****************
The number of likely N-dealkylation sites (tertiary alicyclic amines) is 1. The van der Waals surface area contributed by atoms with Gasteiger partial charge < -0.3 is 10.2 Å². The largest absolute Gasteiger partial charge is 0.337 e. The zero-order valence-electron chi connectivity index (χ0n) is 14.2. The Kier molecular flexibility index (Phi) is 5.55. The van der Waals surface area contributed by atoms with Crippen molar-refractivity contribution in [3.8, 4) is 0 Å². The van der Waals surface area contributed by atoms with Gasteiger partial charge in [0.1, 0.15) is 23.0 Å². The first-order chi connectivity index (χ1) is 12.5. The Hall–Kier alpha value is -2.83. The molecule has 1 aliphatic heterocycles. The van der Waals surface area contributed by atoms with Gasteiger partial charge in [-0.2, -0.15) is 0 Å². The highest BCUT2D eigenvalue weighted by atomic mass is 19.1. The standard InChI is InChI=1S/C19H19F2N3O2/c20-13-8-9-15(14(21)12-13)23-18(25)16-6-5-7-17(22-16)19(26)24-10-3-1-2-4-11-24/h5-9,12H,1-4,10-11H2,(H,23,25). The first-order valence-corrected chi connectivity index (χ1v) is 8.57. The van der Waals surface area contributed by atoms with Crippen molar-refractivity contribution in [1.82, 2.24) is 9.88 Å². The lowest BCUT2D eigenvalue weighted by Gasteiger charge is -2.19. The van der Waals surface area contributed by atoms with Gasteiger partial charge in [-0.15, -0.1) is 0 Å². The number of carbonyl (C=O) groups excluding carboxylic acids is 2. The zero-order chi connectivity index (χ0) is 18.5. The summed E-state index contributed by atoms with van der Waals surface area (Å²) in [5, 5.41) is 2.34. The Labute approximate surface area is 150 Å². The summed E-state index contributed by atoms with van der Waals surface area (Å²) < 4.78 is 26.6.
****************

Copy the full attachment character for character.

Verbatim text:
The number of likely N-dealkylation sites (tertiary alicyclic amines) is 1. The van der Waals surface area contributed by atoms with Gasteiger partial charge < -0.3 is 10.2 Å². The largest absolute Gasteiger partial charge is 0.337 e. The zero-order valence-electron chi connectivity index (χ0n) is 14.2. The Kier molecular flexibility index (Phi) is 5.55. The van der Waals surface area contributed by atoms with Crippen molar-refractivity contribution in [3.8, 4) is 0 Å². The van der Waals surface area contributed by atoms with Gasteiger partial charge in [0.1, 0.15) is 23.0 Å². The first-order chi connectivity index (χ1) is 12.5. The Hall–Kier alpha value is -2.83. The molecule has 1 aliphatic heterocycles. The van der Waals surface area contributed by atoms with Gasteiger partial charge in [-0.2, -0.15) is 0 Å². The highest BCUT2D eigenvalue weighted by atomic mass is 19.1. The standard InChI is InChI=1S/C19H19F2N3O2/c20-13-8-9-15(14(21)12-13)23-18(25)16-6-5-7-17(22-16)19(26)24-10-3-1-2-4-11-24/h5-9,12H,1-4,10-11H2,(H,23,25). The first-order valence-corrected chi connectivity index (χ1v) is 8.57. The van der Waals surface area contributed by atoms with Crippen molar-refractivity contribution in [1.82, 2.24) is 9.88 Å². The lowest BCUT2D eigenvalue weighted by Gasteiger charge is -2.19. The van der Waals surface area contributed by atoms with Gasteiger partial charge in [-0.15, -0.1) is 0 Å². The number of carbonyl (C=O) groups excluding carboxylic acids is 2. The zero-order chi connectivity index (χ0) is 18.5. The summed E-state index contributed by atoms with van der Waals surface area (Å²) in [5, 5.41) is 2.34. The Labute approximate surface area is 150 Å². The summed E-state index contributed by atoms with van der Waals surface area (Å²) < 4.78 is 26.6.